Important Abilities needed by Machine Tool Setters

Machine Tool Setters must develop a particular set of abilities to perform their job well. Abilities are individual capacities that influence a person's information processing, sensory perception, motor coordination, and physical strength or endurance. Individuals may naturally have certain abilities without explicit training, but most abilities can be sharpened somewhat through practice.

For example, Machine Tool Setters need abilities such as arm-hand steadiness, control precision, and near vision in order to perform their job at a high level. The list below shows several important abilities for Machine Tool Setters, ranked by their relative importance.

Arm-Hand Steadiness
The ability to keep your hand and arm steady while moving your arm or while holding your arm and hand in one position.
Control Precision
The ability to quickly and repeatedly adjust the controls of a machine or a vehicle to exact positions.
Near Vision
The ability to see details at close range (within a few feet of the observer).
Manual Dexterity
The ability to quickly move your hand, your hand together with your arm, or your two hands to grasp, manipulate, or assemble objects.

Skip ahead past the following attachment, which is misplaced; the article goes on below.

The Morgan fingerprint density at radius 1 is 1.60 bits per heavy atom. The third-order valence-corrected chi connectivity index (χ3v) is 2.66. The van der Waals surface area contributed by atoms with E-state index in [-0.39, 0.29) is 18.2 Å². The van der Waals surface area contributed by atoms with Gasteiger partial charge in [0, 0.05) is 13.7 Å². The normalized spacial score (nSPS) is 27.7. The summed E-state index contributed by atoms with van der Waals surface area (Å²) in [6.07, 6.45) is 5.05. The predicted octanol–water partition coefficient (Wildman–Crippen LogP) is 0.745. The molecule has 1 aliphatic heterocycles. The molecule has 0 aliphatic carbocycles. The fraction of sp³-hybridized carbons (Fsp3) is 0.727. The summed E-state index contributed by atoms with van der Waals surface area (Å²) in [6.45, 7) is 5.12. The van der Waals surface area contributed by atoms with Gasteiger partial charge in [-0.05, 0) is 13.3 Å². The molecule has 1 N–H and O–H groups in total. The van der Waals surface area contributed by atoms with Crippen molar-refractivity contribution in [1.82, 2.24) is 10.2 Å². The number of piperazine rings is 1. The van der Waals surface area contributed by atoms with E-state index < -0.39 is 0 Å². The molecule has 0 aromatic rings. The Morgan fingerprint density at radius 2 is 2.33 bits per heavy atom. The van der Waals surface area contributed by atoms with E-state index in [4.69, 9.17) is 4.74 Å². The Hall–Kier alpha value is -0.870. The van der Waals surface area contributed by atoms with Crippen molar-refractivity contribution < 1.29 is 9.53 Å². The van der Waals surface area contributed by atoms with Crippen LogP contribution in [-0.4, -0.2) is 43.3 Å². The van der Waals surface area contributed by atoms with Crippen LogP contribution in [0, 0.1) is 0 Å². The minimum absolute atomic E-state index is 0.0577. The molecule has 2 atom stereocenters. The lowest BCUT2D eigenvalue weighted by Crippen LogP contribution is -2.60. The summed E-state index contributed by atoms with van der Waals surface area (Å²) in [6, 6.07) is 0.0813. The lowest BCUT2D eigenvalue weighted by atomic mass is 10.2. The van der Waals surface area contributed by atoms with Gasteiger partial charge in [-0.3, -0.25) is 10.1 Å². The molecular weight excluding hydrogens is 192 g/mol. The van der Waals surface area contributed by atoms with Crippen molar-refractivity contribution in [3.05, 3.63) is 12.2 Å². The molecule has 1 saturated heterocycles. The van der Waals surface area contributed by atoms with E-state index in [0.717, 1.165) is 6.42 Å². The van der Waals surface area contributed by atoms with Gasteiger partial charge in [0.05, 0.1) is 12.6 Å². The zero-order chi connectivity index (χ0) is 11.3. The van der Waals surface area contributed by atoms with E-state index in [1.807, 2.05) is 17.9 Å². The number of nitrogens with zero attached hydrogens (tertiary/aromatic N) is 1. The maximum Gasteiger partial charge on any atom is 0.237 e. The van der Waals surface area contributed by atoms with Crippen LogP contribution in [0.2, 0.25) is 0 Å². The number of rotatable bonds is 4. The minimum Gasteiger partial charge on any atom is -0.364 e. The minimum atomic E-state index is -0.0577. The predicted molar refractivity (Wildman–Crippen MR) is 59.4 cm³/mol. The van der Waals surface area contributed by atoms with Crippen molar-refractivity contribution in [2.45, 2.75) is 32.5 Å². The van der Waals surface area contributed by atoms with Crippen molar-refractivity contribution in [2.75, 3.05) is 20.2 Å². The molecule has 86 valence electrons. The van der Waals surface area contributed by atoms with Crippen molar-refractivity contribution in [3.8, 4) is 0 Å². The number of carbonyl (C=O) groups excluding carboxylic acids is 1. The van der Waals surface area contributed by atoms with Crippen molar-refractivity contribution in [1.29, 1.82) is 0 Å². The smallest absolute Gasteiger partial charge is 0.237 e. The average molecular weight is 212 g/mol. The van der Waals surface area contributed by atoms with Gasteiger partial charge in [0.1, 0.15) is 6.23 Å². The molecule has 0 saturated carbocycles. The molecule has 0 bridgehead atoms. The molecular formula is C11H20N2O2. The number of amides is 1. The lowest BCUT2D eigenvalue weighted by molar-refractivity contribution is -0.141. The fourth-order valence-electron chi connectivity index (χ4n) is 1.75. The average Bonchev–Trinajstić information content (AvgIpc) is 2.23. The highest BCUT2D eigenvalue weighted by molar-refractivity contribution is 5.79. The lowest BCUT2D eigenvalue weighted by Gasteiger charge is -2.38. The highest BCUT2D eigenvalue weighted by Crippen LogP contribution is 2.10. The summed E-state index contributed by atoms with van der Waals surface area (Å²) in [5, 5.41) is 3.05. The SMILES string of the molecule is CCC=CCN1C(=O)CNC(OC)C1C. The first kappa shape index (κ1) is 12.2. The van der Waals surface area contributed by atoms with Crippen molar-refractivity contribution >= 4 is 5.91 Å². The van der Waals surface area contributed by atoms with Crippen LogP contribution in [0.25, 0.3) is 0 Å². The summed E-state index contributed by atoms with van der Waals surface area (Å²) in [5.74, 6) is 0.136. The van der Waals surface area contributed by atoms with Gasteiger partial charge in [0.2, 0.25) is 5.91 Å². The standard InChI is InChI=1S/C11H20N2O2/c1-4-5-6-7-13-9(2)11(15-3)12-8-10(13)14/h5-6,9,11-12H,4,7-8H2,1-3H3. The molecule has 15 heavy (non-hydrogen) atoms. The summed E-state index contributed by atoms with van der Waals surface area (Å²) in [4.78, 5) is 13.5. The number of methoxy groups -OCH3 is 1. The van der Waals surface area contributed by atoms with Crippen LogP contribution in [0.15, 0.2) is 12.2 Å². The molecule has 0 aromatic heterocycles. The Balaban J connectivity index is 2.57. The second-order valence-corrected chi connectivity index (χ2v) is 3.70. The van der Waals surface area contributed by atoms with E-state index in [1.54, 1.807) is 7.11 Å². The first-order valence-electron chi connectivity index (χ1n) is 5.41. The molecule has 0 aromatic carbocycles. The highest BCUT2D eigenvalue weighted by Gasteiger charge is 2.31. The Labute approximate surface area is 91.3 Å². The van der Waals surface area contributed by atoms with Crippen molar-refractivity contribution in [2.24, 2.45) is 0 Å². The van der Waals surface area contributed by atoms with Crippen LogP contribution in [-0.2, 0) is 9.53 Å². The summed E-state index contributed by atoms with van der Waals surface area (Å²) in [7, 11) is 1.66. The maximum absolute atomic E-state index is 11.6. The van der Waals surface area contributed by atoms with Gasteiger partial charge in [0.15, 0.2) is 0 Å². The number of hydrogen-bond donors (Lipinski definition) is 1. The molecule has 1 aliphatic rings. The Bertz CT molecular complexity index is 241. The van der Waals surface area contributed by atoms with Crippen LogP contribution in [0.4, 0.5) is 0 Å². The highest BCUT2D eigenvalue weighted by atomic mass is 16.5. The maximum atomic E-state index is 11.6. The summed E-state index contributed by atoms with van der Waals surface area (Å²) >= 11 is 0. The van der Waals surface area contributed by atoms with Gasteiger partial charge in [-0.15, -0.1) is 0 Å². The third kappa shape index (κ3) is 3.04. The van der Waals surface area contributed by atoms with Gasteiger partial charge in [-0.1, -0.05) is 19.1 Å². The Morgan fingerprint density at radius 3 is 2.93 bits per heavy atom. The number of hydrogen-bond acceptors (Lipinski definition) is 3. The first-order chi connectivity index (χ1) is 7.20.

Problem Sensitivity
The ability to tell when something is wrong or is likely to go wrong. It does not involve solving the problem, only recognizing that there is a problem.

Critical Skills needed by Machine Tool Setters

Skills are developed capacities that enable people to function effectively in real-world settings. Unlike abilities, skills are typically easier to build through practice and experience. Skills influence effectiveness in areas such as learning, working with others, design, troubleshooting, and more.

Machine Tool Setters frequently use skills like operations monitoring, quality control analysis, and monitoring to perform their job effectively. The list below shows several critical skills for Machine Tool Setters, ranked by their relative importance.

Operations Monitoring
Watching gauges, dials, or other indicators to make sure a machine is working properly.
Quality Control Analysis
Conducting tests and inspections of products, services, or processes to evaluate quality or performance.
Monitoring
Monitoring/Assessing performance of yourself, other individuals, or organizations to make improvements or take corrective action.
Operation and Control
Controlling operations of equipment or systems.
Equipment Maintenance
Performing routine maintenance on equipment and determining when and what kind of maintenance is needed.

What is the source of this information?

The information provided on this page is adapted from data and descriptions published by the U.S. Department of Labor, Employment and Training Administration under the CC BY 4.0 license. TraitLab has modified some information for ease of use and reading, and the U.S. Department of Labor, Employment, and Training Administration has not approved, endorsed, or tested these modifications.

If you have any questions or suggestions about this information, please send a message.